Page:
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Temporary database tempdb

  • Mixed approach for tempdb

    • Configuring tempdb is crucial to your server. Applications use it, worktables are created in tempdb, and your server uses it for a variety of other reasons. Thus you need to get optimal performance from your tempdb.


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tempdb Recommendation

  • Put your tempdb devices on tmpfs or any other form of RAM disk if possible if you are using a 32-bit version of ASE (4GB max Sybase memory) and you have spare RAM.

  • If you are using 64-bit version of ASE and your data disks are reasonably fast or you are using SAN disks with large cache, then you are advised to allocate the memory reserved for tmpfs to ASE itself.


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tempdb Recommendation

  • Split the data and log in tempdb. This not only yields better performance, but allows you to measure the size of your segments in tempdb with better accuracy.

  • Create a private cache for tempdb with appropriate buffer pools.

  • You may decide to split the tempdb caches into tempdb_data_cache and tempdb_log_cache.


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tempdb Devices on tmpfs

  • tmpfs is a RAM disk file system type. Files that are written are never put out to disk as long as some RAM is available to keep them in memory.

  • If there is a shortage of RAM, tmpfs pages are stored in swap space.

  • In Solaris, the most common way to use this file system is to mount /tmp, which is associated with tmpfs by default.


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tempdb Devices on tmpfs

  • You can create ASE devices on /tmp with “disk init” command just as you create any other file system device:

    disk init name = "tempdb_tmpfs_data",

    physname = “/tmp/tempdb_tmpfs_data.dat”,

    size = “100M”,

    dsync = ‘false’

  • This creates a 100MB device for tempdb on tmpfs. Adaptive Server opens the device file with the dsync setting set to false. This is important because we have no interest in recovering the tempdb database. Once the device is created, extend your tempdb database on this device as usual.


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tempdb Devices on tmpfs

  • You also need to modify your RUN_Server file to issue a UNIX touchcommand against tempdb on the tmpfs device before the call to the dataserver. This creates the file if it does not exist, as might happen if the operating system had been rebooted. Upon startup, the server can activate the device and recreate tempdb. If the file entry was missing, the server would not be able to activate it and tempdb would not be available.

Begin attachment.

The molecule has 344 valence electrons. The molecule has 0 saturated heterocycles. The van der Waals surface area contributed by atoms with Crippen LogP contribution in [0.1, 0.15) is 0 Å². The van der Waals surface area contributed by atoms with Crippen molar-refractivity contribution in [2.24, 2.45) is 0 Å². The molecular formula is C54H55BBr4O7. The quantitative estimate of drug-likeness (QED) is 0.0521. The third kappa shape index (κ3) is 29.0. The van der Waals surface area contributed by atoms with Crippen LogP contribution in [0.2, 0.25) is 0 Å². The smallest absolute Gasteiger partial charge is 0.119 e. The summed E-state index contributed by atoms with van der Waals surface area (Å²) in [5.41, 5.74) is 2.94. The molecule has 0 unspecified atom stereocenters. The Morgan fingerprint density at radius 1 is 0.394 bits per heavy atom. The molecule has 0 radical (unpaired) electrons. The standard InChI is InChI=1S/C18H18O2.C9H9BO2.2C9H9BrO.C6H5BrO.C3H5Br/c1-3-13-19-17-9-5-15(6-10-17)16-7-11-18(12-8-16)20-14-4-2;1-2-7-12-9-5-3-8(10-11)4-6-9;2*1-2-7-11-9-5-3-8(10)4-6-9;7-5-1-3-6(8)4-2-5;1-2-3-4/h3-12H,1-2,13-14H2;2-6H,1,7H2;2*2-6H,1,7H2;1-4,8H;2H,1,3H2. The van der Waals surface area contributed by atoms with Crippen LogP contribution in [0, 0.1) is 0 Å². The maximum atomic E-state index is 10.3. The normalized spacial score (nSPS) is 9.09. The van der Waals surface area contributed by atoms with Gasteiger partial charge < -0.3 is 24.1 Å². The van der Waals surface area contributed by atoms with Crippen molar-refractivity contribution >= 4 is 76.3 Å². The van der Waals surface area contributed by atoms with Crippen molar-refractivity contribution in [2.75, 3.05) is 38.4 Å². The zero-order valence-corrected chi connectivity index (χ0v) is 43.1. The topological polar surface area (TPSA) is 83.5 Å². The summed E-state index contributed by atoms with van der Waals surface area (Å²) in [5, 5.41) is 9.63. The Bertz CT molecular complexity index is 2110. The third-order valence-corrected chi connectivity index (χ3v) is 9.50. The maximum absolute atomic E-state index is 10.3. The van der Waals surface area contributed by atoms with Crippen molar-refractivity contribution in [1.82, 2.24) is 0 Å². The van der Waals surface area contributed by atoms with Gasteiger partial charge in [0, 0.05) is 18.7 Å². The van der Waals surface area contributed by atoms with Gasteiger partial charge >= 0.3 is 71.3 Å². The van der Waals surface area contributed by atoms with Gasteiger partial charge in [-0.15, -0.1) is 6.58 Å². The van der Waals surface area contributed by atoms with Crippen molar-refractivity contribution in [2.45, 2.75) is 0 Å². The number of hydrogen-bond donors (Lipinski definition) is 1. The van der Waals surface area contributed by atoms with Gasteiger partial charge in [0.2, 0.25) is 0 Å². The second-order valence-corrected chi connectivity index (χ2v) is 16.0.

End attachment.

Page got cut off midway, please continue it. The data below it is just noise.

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tempdb Devices on tmpfs

  • Example:

    touch /tmp/tempdb_tmpfs_data.dat

    touch /tmp/tempdb_tmpfs_log.dat

    #

    ${SYBASE}/${SYBASE_ASE}/bin/dataserver \

    -s<SERVER_NAME> \

    -d${HOME}/<SERVER_NAME>/devices/

    <SERVER_NAME>_master.dev \

    -e${SYBASE}/${SYBASE_ASE}/install/ <SERVER_NAME>.log \

    -c${SYBASE}/${SYBASE_ASE}/<SERVER_NAME>.cfg \

    -M${SYBASE}/$SYBASE_ASE}


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tempdb on file systems

  • Create a dedicated partition for tempdb. For example

    /dev/vx/dsk/sybasedg/tempdb_devices

    12386108 4098059 8164188 34% /tempdb_devices

  • Create a sub-directory under this partition with server name and put the tempdb data and log files there

    tempdb_devices/SYB_UDEQA2% ls

    SYB_UDEQA2_tempdb_data1 SYB_UDEQA2_tempdb_log1


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tempdb on file systems

  • An example of creating a tempdb device

    disk init

    name = "tempdb_data1",

    physname = "/export/home/sybase/SYB_UDEQA2/devices/SYB_UDEQA2_tempdb_data1.dev",

    size = "1000M",

    dsync = false

  • Note the soft link

    /export/home/sybase/SYB_UDEQA2/devices% ls -l SYB_UDEQA2_tempdb_data1.dev

    lrwxrwxrwx 1 sybase dba 50 May 16 15:08 SYB_UDEQA2_tempdb_data1.dev -> /tempdb_devices/SYB_UDEQA2/SYB_UDEQA2_tempdb_data1


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tempdb Configuration

  • Remove tempdb from the master Device

    • It is a good idea to remove the first segment of tempdb from the master device.

    • The size of this segment is 2MB. The system tables for tempdb are created there and this can create performance bottlenecks.